Share Your Cookies!

(This article is cross-posted from the IBM Center for the Business of Government Blog)

I’ve written before that we don’t pay enough attention to privacy.


There’s a lot of information about us all over the digital landscape, and powerful new aggregators are doing a brisk business by bringing all of that information together. Further, market research firms are using that data to figure out whether we want to buy Colgate or Tom’s of Maine.


Even if we don’t share our information with any sites, simply our Web history can be used to analyze us and make some predictions. Gender being one. Politics, another. Take a look at Quantcast.org, a site that breaks down other sites’ web traffic by gender, income, geography, and other attributes.


Our Web history says so much about us that The Onion wrote a feature-length article about it: “Web-Browser History A Chronicle Of Couple’s Unspoken Desires


But if we pay too little attention to how the private sector (with our help) turns our discarded data into profit, we pay too much attention to how the government could, possibly, maybe, perhaps abuse data that it is currently prohibited from collecting. And even as we undervalue the data businesses collect about us–again, both with our consent and at times without it–we undervalue the full range of services that government could provide if it moved from a “need-to-know” stance to “need-to-share.”


Perhaps the best case-in-point is the Social Security Administration. They fully comply with the new directives published by OMB. On their Privacy Policy page, under “sharing your information”, the first sentence reads “We may share the information you provide with our employees or representatives with a “need-to-know,” other Federal agencies (for example, Railroad Retirement Board, or the Department of Veterans Affairs), or other named representatives as needed to expeditiously process your request or transaction.” (emphasis mine.)


But let’s pause a moment to ask: who really understands all of the benefits they’re entitled to when they first start to investigate government Web sites? Imagine if the same algorithms that look at your GMail to pick which ads you should see also looked at your history on government sites to notify you which services you need?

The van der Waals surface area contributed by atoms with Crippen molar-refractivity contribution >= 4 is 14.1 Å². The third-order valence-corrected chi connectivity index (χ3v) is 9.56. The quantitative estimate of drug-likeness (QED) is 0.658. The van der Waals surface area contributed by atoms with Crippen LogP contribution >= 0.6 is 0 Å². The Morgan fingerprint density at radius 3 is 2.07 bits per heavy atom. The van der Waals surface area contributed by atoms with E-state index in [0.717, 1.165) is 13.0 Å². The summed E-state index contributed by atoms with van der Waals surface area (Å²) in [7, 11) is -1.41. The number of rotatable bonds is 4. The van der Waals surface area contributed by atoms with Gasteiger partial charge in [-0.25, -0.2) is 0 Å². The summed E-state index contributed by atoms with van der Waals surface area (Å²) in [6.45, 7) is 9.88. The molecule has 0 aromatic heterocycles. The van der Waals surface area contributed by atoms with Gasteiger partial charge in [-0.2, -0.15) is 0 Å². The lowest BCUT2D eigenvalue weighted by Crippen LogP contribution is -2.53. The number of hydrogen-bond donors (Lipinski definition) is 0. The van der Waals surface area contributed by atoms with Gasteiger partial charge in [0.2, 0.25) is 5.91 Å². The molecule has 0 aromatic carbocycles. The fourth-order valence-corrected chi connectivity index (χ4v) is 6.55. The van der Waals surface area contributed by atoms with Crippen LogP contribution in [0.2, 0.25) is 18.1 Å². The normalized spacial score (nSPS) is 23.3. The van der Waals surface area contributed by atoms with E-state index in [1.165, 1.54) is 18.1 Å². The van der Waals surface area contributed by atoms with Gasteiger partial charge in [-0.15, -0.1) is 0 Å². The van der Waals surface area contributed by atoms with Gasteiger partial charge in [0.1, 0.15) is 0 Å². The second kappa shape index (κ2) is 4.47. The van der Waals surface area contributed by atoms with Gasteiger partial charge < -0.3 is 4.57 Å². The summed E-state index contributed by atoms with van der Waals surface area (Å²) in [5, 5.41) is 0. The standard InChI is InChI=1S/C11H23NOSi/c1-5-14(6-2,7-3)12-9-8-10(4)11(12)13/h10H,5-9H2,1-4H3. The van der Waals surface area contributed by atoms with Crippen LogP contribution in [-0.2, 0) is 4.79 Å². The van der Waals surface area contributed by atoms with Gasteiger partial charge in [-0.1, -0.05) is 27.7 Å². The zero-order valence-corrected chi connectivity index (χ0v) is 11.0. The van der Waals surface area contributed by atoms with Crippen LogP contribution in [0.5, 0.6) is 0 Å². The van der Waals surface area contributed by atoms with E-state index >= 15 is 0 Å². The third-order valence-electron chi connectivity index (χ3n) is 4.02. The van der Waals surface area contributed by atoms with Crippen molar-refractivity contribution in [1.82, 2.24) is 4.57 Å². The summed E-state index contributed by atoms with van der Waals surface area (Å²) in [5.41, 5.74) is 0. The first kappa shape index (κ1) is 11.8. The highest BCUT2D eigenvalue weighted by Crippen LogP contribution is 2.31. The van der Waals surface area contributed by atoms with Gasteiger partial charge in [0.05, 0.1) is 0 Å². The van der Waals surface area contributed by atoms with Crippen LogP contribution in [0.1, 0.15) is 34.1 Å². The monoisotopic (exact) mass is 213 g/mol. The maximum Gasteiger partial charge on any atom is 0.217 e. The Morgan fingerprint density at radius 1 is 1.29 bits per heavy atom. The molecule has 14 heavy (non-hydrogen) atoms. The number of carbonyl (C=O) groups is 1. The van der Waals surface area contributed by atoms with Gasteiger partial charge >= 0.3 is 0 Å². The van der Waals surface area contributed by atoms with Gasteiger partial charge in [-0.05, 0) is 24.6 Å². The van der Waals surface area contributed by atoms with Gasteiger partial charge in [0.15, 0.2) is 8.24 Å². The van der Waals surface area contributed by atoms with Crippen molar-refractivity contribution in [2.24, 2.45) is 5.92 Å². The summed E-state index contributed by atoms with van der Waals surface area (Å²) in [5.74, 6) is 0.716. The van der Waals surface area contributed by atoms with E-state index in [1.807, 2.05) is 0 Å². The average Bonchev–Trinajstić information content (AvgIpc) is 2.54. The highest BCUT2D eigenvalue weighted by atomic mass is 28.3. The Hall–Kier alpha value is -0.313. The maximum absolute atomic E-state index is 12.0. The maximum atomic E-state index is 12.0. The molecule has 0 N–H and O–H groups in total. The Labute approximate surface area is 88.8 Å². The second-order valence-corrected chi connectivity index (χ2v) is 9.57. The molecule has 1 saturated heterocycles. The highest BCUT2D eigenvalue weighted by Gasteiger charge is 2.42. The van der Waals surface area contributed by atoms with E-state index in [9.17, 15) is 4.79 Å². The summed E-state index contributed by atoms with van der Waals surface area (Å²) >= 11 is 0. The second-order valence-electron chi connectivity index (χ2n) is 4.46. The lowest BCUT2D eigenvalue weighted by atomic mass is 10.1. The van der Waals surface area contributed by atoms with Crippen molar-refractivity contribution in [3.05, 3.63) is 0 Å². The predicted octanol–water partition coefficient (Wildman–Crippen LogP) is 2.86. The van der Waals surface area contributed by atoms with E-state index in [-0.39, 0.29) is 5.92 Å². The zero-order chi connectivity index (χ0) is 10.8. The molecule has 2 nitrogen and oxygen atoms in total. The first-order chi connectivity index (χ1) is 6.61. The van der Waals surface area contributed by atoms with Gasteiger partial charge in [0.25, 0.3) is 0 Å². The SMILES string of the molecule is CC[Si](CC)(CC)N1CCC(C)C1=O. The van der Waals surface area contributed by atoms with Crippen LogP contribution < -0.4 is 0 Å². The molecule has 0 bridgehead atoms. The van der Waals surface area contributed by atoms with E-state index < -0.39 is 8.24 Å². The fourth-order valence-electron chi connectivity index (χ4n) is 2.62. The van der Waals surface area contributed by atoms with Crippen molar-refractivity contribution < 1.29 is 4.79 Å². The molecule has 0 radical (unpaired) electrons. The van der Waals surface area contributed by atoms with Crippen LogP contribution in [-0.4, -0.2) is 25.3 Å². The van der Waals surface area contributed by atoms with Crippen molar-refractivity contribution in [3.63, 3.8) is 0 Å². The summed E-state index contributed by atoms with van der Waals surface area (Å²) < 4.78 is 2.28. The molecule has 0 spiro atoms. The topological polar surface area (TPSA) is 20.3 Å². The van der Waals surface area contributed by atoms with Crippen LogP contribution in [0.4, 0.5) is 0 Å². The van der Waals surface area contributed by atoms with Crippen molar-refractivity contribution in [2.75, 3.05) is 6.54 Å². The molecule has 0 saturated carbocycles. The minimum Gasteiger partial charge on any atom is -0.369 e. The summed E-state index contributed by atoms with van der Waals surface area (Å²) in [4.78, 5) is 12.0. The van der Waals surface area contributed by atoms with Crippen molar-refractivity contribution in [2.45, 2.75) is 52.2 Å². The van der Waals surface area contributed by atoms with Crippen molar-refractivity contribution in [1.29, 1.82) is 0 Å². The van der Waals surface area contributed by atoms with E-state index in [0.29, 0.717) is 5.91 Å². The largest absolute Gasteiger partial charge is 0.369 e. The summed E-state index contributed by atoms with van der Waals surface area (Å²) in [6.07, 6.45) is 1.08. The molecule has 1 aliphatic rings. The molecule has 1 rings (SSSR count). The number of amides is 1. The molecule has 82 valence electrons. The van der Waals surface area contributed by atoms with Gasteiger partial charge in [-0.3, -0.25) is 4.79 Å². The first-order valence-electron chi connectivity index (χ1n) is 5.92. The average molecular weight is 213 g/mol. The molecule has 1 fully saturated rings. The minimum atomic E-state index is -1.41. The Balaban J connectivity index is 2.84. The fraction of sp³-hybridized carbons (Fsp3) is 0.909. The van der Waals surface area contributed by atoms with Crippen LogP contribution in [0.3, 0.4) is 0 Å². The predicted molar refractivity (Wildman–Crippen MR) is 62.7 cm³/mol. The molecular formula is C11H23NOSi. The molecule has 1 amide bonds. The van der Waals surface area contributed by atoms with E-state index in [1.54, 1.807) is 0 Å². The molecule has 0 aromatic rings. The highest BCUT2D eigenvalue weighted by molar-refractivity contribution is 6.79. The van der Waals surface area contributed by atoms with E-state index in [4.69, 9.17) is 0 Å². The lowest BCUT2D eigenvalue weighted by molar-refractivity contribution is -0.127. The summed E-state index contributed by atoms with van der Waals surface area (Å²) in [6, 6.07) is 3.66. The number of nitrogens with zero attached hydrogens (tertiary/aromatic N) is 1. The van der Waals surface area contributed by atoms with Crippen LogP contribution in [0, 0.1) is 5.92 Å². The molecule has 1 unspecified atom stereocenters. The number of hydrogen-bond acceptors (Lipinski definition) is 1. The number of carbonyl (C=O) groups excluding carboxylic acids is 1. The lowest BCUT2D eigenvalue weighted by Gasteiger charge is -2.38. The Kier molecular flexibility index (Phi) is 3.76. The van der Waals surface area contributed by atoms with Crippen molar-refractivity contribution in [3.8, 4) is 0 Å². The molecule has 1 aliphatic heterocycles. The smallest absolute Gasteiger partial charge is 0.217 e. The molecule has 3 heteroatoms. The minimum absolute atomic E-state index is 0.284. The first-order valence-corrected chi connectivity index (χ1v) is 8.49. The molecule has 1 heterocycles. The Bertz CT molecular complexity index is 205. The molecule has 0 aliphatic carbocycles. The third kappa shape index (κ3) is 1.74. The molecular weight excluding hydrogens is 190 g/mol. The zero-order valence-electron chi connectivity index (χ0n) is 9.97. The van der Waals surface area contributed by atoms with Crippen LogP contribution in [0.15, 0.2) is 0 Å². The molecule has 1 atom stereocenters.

We are clamoring for government to open up its data; shouldn’t we be willing to be a little more open about our own?


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Gadi Ben-Yehuda

Thanks for the comments, Jay and Stephen.

Jay – what I’m interested in is government being able to use the same tools that private companies do to analyze their users’ behavior and suggest other content ~across government sites~ that their visitors are likely to find useful.

For example, if you’re on the SSA site and you’re looking up benefits for cancer patients and benefits for veterans, the site should prompt you to visit HHS pages on cancer treatments, pages for cancer support groups for your family, and the VA pages on benefits for vets.

Stephen: I agree that info sharing ~should~ be a two-way street, but right now I feel like we’re letting the private sector do whatever it wants with our data and curtailing it only when its abuses become too creepy to ignore. Conversely, we’re preventing the government from using our data until the benefits from its doing so are to great to ignore. I think we need to move to a more deliberate, conscientious policy in both the private and public sector.

I’d invite you to take a gander at an article I published on Huffington Post: The Dark Side of Public=Online. I’d love to know what you think.

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Tim Evans

Well, the recently issued OMB policy on “Web Measurement and Customization” http://www.whitehouse.gov/omb/assets/memoranda_2010/m10-22.pdf explicitly states:

“Under no circumstances may agencies use such technologies [web measurement technologies]:

. to track user individual-level activity on the Internet outside of the [agency] website;

. to share the data obtained through such technologies, without the user’s explicit consent, with other departments or agencies”

Pretty clear…

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Gadi Ben-Yehuda

Tim – That’s what I’d like to see changed. I think this is a reflexive position, and counterproductive. Further, we don’t apply these rules to private-sector organizations, so it’s not as if this kind of information sharing is either technically impossible (or even difficult), nor politically unpalatable.

I think that government sites (and all sites, really) should allow users to opt out–which can also be done by disabling cookies on your browser. But not even to make it available seems like an unnecessary constraint.

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